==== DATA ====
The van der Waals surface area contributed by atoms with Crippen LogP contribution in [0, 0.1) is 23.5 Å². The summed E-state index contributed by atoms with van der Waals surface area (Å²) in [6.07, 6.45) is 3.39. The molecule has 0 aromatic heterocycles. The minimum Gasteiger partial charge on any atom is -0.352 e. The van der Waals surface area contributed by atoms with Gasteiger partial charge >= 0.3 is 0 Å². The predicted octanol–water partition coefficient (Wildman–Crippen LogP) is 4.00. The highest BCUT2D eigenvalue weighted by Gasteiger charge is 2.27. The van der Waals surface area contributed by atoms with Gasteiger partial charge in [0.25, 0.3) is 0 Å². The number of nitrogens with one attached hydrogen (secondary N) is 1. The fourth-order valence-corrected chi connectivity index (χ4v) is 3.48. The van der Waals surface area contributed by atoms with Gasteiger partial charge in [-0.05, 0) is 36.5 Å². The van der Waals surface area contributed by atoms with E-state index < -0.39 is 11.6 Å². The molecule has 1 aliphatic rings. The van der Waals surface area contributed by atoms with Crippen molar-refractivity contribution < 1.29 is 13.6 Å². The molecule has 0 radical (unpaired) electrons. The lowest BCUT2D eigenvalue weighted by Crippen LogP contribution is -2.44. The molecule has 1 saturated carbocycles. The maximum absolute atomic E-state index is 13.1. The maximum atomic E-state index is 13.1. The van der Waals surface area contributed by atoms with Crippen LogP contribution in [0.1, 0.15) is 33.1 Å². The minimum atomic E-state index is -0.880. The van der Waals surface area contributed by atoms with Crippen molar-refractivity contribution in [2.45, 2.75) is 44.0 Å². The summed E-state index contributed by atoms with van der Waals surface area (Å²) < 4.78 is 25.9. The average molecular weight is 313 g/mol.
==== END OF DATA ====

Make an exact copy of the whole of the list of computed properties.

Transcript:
The van der Waals surface area contributed by atoms with Crippen LogP contribution in [0, 0.1) is 23.5 Å². The summed E-state index contributed by atoms with van der Waals surface area (Å²) in [6.07, 6.45) is 3.39. The molecule has 0 aromatic heterocycles. The minimum Gasteiger partial charge on any atom is -0.352 e. The van der Waals surface area contributed by atoms with Gasteiger partial charge >= 0.3 is 0 Å². The predicted octanol–water partition coefficient (Wildman–Crippen LogP) is 4.00. The highest BCUT2D eigenvalue weighted by Gasteiger charge is 2.27. The van der Waals surface area contributed by atoms with Gasteiger partial charge in [0.25, 0.3) is 0 Å². The number of nitrogens with one attached hydrogen (secondary N) is 1. The fourth-order valence-corrected chi connectivity index (χ4v) is 3.48. The van der Waals surface area contributed by atoms with Gasteiger partial charge in [-0.05, 0) is 36.5 Å². The van der Waals surface area contributed by atoms with E-state index < -0.39 is 11.6 Å². The molecule has 1 aliphatic rings. The van der Waals surface area contributed by atoms with Crippen molar-refractivity contribution < 1.29 is 13.6 Å². The molecule has 0 radical (unpaired) electrons. The lowest BCUT2D eigenvalue weighted by Crippen LogP contribution is -2.44. The molecule has 1 saturated carbocycles. The maximum absolute atomic E-state index is 13.1. The maximum atomic E-state index is 13.1. The van der Waals surface area contributed by atoms with Crippen LogP contribution in [0.1, 0.15) is 33.1 Å². The minimum atomic E-state index is -0.880. The van der Waals surface area contributed by atoms with Crippen molar-refractivity contribution in [2.45, 2.75) is 44.0 Å². The summed E-state index contributed by atoms with van der Waals surface area (Å²) < 4.78 is 25.9. The average molecular weight is 313 g/mol.